“We haven’t announced the date for the RE II exams because we want this fit and proper principle to take its place,” says Da Silva, “All new entrants into the industry will still have to write RE I exams, but RE II exams may be a thing of the past.”  The fit and proper principle will be phased into the industry and will hopefully take full effect by the end of 2017. 

As the industry moves forward and new regulation is implemented in the industry, Continuous Professional Development will ensure that brokers, advisers and intermediaries will keep up to date with changes in the industry. 

Lessons learnt

It seems as if the FSB has learned a few lessons over the years, these lessons are driving its new approach.

Da Silva adds that when it comes to the RE II exams, the FSB has noticed a few things:

  • There are a number of people who write the same exam on a repeated basis, so passing the exams is a problem;
  • There needs to be an exemption for brokers and advisers who only need a very basic product knowledge, these are call centre agents who are guided by a script or who are under supervision; and
  • The fact that there would need to be 26 different exams to cover all lines of business is unrealistic and unsustainable. 

It is important to note that Da Silva is not demeaning the role that the RE exams play in the industry. In fact, she sang their praises throughout the briefing. She pointed out that in 2013, when compliance with RE exams was low, there was a lot of regulatory action being taken out in the industry. As more industry participants passed their exams, this action decreased significantly.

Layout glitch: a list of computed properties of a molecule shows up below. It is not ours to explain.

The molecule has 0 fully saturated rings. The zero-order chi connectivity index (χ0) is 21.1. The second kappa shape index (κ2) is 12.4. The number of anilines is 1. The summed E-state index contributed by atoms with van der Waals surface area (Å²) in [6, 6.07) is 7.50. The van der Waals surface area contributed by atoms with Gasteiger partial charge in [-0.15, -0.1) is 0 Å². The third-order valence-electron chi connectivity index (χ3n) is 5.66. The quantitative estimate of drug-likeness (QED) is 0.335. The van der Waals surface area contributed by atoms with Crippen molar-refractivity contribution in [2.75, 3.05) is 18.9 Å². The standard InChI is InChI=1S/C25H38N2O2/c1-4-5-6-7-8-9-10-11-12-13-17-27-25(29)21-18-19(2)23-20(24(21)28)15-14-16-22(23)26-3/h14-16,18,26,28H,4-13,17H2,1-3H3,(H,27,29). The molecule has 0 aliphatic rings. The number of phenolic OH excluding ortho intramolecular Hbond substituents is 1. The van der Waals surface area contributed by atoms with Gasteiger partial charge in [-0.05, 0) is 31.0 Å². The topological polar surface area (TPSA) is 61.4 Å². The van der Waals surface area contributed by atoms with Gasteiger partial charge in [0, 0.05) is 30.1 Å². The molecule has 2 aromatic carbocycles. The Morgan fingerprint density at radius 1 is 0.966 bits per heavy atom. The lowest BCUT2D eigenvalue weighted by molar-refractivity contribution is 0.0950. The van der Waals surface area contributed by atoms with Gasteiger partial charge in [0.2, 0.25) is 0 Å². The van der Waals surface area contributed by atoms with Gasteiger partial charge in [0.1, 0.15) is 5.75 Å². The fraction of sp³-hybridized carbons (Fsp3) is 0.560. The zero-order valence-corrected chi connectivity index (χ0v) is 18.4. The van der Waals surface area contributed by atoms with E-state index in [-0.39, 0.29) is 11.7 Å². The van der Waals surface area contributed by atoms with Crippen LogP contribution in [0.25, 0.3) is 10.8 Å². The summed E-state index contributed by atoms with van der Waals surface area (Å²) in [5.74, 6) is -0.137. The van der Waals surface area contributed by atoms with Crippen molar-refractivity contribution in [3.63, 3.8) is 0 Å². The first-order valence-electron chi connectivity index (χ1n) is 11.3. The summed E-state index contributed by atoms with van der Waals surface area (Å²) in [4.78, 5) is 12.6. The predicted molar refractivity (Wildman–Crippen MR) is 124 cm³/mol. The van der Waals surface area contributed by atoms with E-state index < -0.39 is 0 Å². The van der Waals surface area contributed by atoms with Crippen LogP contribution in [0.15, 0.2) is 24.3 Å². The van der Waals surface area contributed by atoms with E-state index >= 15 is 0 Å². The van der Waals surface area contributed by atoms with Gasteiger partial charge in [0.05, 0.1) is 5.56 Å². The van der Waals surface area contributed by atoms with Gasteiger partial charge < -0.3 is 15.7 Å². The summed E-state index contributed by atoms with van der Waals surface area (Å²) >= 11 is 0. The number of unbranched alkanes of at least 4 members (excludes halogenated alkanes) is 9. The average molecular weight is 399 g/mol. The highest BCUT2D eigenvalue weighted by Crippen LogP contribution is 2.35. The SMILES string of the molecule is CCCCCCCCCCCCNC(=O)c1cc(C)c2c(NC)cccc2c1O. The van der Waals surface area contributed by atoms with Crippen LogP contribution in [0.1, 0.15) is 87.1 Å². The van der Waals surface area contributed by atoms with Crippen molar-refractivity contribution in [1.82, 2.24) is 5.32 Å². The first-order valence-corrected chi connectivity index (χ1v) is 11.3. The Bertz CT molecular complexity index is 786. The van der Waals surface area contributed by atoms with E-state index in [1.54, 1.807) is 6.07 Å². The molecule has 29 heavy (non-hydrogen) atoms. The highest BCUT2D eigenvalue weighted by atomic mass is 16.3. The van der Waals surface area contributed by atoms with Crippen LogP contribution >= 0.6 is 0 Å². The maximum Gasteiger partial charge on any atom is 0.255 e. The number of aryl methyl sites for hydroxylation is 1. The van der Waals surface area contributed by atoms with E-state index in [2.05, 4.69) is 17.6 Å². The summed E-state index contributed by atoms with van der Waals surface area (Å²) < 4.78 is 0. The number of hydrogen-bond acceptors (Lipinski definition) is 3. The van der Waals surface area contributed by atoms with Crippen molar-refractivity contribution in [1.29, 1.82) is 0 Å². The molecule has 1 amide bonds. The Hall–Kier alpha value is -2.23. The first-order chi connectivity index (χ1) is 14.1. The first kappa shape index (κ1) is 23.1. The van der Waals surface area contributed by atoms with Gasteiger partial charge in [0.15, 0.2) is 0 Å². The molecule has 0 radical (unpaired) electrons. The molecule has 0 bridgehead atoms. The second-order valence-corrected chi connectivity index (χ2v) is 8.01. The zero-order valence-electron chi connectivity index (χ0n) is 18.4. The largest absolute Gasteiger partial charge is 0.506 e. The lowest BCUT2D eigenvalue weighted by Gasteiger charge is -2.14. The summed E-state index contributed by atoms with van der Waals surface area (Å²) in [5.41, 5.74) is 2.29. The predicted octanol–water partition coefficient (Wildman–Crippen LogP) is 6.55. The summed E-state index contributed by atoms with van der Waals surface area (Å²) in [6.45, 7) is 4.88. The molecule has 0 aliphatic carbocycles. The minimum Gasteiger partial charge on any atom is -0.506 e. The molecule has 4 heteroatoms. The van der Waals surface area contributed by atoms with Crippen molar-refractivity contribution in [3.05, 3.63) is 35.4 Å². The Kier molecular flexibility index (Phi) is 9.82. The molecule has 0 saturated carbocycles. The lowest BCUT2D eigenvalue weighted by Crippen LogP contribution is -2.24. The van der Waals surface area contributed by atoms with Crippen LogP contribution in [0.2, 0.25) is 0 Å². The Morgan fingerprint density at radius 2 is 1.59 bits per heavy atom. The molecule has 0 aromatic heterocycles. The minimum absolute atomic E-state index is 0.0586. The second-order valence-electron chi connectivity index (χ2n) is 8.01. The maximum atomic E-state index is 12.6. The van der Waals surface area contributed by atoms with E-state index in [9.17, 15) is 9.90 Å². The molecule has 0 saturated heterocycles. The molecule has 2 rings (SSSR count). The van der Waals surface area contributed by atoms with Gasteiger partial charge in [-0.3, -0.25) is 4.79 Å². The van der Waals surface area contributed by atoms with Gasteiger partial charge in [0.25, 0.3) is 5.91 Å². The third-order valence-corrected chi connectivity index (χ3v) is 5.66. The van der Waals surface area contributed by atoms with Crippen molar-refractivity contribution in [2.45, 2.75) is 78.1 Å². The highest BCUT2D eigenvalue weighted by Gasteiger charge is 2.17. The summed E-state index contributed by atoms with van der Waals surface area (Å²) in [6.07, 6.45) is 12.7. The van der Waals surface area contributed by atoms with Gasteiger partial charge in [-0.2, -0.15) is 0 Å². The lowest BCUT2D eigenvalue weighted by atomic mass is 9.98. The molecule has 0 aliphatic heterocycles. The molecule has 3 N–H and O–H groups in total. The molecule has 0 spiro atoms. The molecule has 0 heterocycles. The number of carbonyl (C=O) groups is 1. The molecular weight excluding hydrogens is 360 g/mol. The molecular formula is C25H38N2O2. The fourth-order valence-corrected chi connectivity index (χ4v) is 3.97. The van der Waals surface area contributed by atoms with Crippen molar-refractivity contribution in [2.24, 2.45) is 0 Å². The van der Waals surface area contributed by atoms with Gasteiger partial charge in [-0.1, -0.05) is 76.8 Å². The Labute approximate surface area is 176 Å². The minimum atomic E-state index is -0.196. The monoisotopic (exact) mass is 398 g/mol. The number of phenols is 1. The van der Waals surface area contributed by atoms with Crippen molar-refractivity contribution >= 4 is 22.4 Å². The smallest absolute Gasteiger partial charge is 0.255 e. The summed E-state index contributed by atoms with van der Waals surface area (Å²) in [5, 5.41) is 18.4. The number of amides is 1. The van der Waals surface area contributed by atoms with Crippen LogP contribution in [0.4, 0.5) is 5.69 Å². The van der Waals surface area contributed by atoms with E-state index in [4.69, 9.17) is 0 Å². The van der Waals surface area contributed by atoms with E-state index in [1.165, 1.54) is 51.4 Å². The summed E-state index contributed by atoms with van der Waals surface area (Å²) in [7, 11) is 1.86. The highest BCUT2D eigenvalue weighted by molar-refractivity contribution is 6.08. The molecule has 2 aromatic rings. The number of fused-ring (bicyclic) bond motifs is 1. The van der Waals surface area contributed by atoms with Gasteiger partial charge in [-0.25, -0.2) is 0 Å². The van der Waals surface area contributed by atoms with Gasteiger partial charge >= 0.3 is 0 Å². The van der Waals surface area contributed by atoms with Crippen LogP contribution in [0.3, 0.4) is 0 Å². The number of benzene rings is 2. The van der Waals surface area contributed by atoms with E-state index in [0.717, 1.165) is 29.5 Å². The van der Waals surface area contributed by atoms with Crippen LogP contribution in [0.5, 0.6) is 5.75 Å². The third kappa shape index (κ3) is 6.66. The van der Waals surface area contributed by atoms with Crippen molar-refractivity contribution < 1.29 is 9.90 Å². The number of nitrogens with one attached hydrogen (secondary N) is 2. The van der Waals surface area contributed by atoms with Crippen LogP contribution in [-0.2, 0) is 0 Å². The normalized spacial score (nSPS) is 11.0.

Moving forward

A lot of people feel that the FSB is being disingenuous with its Regulatory Reform in trying to change the way that the industry did business in the past. This may be true, but the simple fact of the matter is that the world is evolving, and so should the financial services industry.

And it’s not like the FSB is doing this sitting in an ivory tower; Da Silva herself admitted that the old way of regulation was inappropriate and that trust needs to be brought back in the industry. The FSB (or FSCA) needs to trust the industry, and the industry needs to trust the FSB/FSCA

Editor’s Thoughts:
Time will tell whether scrapping REII exams would be the right choice. What are your thoughts on the matter? Please comment below, interact with us on Twitter at @fanews_online or email me your thoughts jonathan@fanews.co.za.

Ends

Comments

Added by Jonathan Faurie, 12 Jul 2017
Hi Lelane.

Thank you for your feedback. You are 100% correct. On reflection, it was a bit confusing. Caroline was referring to product knowledge examinations and not level 2 regulatory exams.